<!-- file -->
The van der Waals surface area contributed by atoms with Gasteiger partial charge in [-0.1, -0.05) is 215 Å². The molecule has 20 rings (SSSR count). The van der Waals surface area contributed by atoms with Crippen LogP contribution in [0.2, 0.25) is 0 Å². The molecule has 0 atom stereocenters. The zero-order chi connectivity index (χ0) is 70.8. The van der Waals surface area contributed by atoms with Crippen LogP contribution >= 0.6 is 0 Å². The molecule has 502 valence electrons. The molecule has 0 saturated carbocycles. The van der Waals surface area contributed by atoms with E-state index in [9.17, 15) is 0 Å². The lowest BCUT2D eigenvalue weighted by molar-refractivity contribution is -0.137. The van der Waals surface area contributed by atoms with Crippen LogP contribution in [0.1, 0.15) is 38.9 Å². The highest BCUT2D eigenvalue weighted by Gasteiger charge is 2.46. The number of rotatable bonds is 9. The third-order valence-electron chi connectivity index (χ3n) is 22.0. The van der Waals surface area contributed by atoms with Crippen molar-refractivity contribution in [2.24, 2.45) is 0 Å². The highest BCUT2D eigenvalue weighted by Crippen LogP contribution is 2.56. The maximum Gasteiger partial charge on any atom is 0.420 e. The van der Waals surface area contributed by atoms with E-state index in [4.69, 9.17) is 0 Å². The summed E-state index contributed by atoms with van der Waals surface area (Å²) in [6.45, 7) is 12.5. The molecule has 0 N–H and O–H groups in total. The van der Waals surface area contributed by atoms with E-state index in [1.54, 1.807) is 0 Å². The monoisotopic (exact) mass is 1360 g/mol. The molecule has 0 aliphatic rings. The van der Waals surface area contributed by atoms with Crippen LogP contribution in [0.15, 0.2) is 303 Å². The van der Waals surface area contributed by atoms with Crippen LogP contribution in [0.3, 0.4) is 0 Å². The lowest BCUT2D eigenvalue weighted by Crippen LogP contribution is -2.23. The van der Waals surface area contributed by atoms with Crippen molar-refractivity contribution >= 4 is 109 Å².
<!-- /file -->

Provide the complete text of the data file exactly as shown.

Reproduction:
The van der Waals surface area contributed by atoms with Gasteiger partial charge in [-0.1, -0.05) is 215 Å². The molecule has 20 rings (SSSR count). The van der Waals surface area contributed by atoms with Crippen LogP contribution in [0.2, 0.25) is 0 Å². The molecule has 0 atom stereocenters. The zero-order chi connectivity index (χ0) is 70.8. The van der Waals surface area contributed by atoms with Crippen LogP contribution >= 0.6 is 0 Å². The molecule has 502 valence electrons. The molecule has 0 saturated carbocycles. The van der Waals surface area contributed by atoms with E-state index in [9.17, 15) is 0 Å². The lowest BCUT2D eigenvalue weighted by molar-refractivity contribution is -0.137. The van der Waals surface area contributed by atoms with Crippen LogP contribution in [0.1, 0.15) is 38.9 Å². The highest BCUT2D eigenvalue weighted by Gasteiger charge is 2.46. The number of rotatable bonds is 9. The third-order valence-electron chi connectivity index (χ3n) is 22.0. The van der Waals surface area contributed by atoms with Crippen molar-refractivity contribution in [2.24, 2.45) is 0 Å². The highest BCUT2D eigenvalue weighted by Crippen LogP contribution is 2.56. The maximum Gasteiger partial charge on any atom is 0.420 e. The van der Waals surface area contributed by atoms with E-state index in [4.69, 9.17) is 0 Å². The summed E-state index contributed by atoms with van der Waals surface area (Å²) in [6.45, 7) is 12.5. The molecule has 0 N–H and O–H groups in total. The van der Waals surface area contributed by atoms with E-state index in [1.54, 1.807) is 0 Å². The monoisotopic (exact) mass is 1360 g/mol. The molecule has 0 aliphatic rings. The van der Waals surface area contributed by atoms with Crippen LogP contribution in [0.15, 0.2) is 303 Å². The van der Waals surface area contributed by atoms with Crippen LogP contribution in [0.3, 0.4) is 0 Å². The lowest BCUT2D eigenvalue weighted by Crippen LogP contribution is -2.23. The van der Waals surface area contributed by atoms with Crippen molar-refractivity contribution >= 4 is 109 Å².